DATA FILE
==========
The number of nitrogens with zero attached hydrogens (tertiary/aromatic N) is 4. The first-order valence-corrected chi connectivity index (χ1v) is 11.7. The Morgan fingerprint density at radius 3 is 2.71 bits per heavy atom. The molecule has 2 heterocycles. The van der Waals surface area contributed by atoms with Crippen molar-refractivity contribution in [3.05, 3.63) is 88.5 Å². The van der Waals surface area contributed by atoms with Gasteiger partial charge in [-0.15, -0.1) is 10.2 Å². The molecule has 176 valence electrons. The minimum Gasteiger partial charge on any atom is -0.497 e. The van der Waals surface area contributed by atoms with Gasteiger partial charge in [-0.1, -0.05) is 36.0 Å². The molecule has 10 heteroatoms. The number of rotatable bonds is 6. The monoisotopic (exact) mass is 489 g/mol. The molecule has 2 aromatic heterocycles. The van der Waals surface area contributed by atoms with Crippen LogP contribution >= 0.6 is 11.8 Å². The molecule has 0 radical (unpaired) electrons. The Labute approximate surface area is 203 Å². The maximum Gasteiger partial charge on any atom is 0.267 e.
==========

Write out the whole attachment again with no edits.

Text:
The number of nitrogens with zero attached hydrogens (tertiary/aromatic N) is 4. The first-order valence-corrected chi connectivity index (χ1v) is 11.7. The Morgan fingerprint density at radius 3 is 2.71 bits per heavy atom. The molecule has 2 heterocycles. The van der Waals surface area contributed by atoms with Crippen molar-refractivity contribution in [3.05, 3.63) is 88.5 Å². The van der Waals surface area contributed by atoms with Gasteiger partial charge in [-0.15, -0.1) is 10.2 Å². The molecule has 176 valence electrons. The minimum Gasteiger partial charge on any atom is -0.497 e. The van der Waals surface area contributed by atoms with Gasteiger partial charge in [-0.1, -0.05) is 36.0 Å². The molecule has 10 heteroatoms. The number of rotatable bonds is 6. The monoisotopic (exact) mass is 489 g/mol. The molecule has 2 aromatic heterocycles. The van der Waals surface area contributed by atoms with Crippen LogP contribution >= 0.6 is 11.8 Å². The molecule has 0 radical (unpaired) electrons. The Labute approximate surface area is 203 Å². The maximum Gasteiger partial charge on any atom is 0.267 e.